Like Mother, Like Daughter

Posted on: 15 April 2009 by Gareth Hargreaves

Today’s young women have more social freedom than ever – so why do they want to turn back the clock and be more like us?


The last hundred years have witnessed huge changes in women’s lives. Social freedoms are now taken for granted, a far cry from the turn of the last century when a woman’s place was invariably in the home. 

By the 1920s, women started to be freed from the tyranny of long-lasting chores thanks to the spread of automatic labour saving devices such as washing machines and the introduction of the first ever washing powder. 

At the time, with no television or internet, armies of ‘expert washers’ visited 6million housewives every year to better acquaint them with their modern labour saving technology.

It seems hard to believe now but housewives were initially reluctant to do away with the wash tub and washboard so in every large town or city across the UK a Persil Institute was set up where millions of people could take in two articles of clothing for a free demonstration wash! In that time of course we’d also been given the vote - not to mention Coco Chanel’s little black dress.

Service in WWII established a new precedent for women and mothers going out to work, and increasing numbers of us began working away from home, with increasing rights for women in the workplace.

Today, women of our daughters’ generation apparently enjoy the accumulated benefits of these liberating developments, and many more that have occurred since.

But according to a major new report on women’s changing roles and attitudes published by Persil to coincide with its centenary, they think the freedoms they’ve inherited have come at a price. They’re now looking to women of our age and older as role models for an earlier ideal of domesticity that they want to replicate themselves.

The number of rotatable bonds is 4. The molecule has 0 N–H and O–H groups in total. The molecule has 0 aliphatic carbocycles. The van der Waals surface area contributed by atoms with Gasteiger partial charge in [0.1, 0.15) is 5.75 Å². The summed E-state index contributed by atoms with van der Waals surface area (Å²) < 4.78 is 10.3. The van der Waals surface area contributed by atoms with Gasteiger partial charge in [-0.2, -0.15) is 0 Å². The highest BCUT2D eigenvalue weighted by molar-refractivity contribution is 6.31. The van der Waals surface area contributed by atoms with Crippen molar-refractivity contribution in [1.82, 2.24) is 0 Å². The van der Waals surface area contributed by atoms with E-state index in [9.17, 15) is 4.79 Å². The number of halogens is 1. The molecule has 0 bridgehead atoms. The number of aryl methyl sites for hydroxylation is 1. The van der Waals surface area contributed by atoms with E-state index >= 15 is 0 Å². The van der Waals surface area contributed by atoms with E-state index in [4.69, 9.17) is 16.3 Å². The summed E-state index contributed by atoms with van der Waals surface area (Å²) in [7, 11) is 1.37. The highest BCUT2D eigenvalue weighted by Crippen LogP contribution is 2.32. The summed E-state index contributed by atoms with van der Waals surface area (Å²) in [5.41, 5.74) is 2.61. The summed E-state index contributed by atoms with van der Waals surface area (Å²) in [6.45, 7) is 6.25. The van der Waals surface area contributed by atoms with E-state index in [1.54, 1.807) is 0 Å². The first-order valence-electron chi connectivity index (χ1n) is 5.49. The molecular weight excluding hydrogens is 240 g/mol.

According to the study, nearly half of us think today’s younger women have an easier time than we did. Likewise, more than six in ten women of our daughters’ generation acknowledge that they have more freedom than we enjoyed at their time of life.

However, a fifth of them regret their lack of proficiency at homemaking skills with a quarter becoming increasingly attracted to spending more time in the home,  hankering for the ‘domestic goddess’ status they perceive us as having enjoyed.  

Whether it represents the beginnings of a widespread return to traditional standards remains to be seen.

For now, you can find out more about how women’s roles in society have changed over the course of the last century from the video celebrating the last 100 years below. Taking in major events from WWII to the swinging ‘60s and beyond, it’s a fascinating tale in every respect.


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